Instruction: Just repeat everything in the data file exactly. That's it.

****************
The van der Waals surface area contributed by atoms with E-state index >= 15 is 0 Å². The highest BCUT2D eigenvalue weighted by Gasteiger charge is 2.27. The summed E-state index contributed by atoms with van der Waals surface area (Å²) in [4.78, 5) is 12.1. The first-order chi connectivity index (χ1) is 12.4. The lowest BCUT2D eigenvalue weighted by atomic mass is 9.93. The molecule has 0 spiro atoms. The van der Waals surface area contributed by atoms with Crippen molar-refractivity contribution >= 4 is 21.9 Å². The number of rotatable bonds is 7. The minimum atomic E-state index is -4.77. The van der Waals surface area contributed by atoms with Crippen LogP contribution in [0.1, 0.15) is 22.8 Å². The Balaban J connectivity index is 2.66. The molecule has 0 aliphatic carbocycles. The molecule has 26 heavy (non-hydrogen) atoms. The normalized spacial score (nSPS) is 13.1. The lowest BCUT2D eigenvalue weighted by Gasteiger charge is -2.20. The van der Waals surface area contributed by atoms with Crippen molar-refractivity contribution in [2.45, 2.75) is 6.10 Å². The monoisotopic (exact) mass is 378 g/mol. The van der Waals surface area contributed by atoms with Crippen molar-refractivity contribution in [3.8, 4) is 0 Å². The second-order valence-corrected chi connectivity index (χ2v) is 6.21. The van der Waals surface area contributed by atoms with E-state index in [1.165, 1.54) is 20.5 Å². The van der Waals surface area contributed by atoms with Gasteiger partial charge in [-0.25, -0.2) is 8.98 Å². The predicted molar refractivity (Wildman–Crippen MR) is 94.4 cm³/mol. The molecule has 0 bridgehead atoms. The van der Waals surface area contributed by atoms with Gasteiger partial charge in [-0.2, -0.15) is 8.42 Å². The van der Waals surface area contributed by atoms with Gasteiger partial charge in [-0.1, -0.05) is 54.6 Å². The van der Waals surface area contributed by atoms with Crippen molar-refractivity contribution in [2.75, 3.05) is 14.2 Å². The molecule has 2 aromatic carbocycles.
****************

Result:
The van der Waals surface area contributed by atoms with E-state index >= 15 is 0 Å². The highest BCUT2D eigenvalue weighted by Gasteiger charge is 2.27. The summed E-state index contributed by atoms with van der Waals surface area (Å²) in [4.78, 5) is 12.1. The first-order chi connectivity index (χ1) is 12.4. The lowest BCUT2D eigenvalue weighted by atomic mass is 9.93. The molecule has 0 spiro atoms. The van der Waals surface area contributed by atoms with Crippen molar-refractivity contribution >= 4 is 21.9 Å². The number of rotatable bonds is 7. The minimum atomic E-state index is -4.77. The van der Waals surface area contributed by atoms with Crippen LogP contribution in [0.1, 0.15) is 22.8 Å². The Balaban J connectivity index is 2.66. The molecule has 0 aliphatic carbocycles. The molecule has 26 heavy (non-hydrogen) atoms. The normalized spacial score (nSPS) is 13.1. The lowest BCUT2D eigenvalue weighted by Gasteiger charge is -2.20. The van der Waals surface area contributed by atoms with Crippen molar-refractivity contribution in [2.45, 2.75) is 6.10 Å². The monoisotopic (exact) mass is 378 g/mol. The van der Waals surface area contributed by atoms with Crippen molar-refractivity contribution in [3.8, 4) is 0 Å². The second-order valence-corrected chi connectivity index (χ2v) is 6.21. The van der Waals surface area contributed by atoms with E-state index in [1.165, 1.54) is 20.5 Å². The van der Waals surface area contributed by atoms with Gasteiger partial charge in [-0.25, -0.2) is 8.98 Å². The predicted molar refractivity (Wildman–Crippen MR) is 94.4 cm³/mol. The molecule has 0 bridgehead atoms. The van der Waals surface area contributed by atoms with Gasteiger partial charge in [-0.2, -0.15) is 8.42 Å². The van der Waals surface area contributed by atoms with Gasteiger partial charge in [-0.1, -0.05) is 54.6 Å². The van der Waals surface area contributed by atoms with Crippen molar-refractivity contribution in [2.75, 3.05) is 14.2 Å². The molecule has 2 aromatic carbocycles.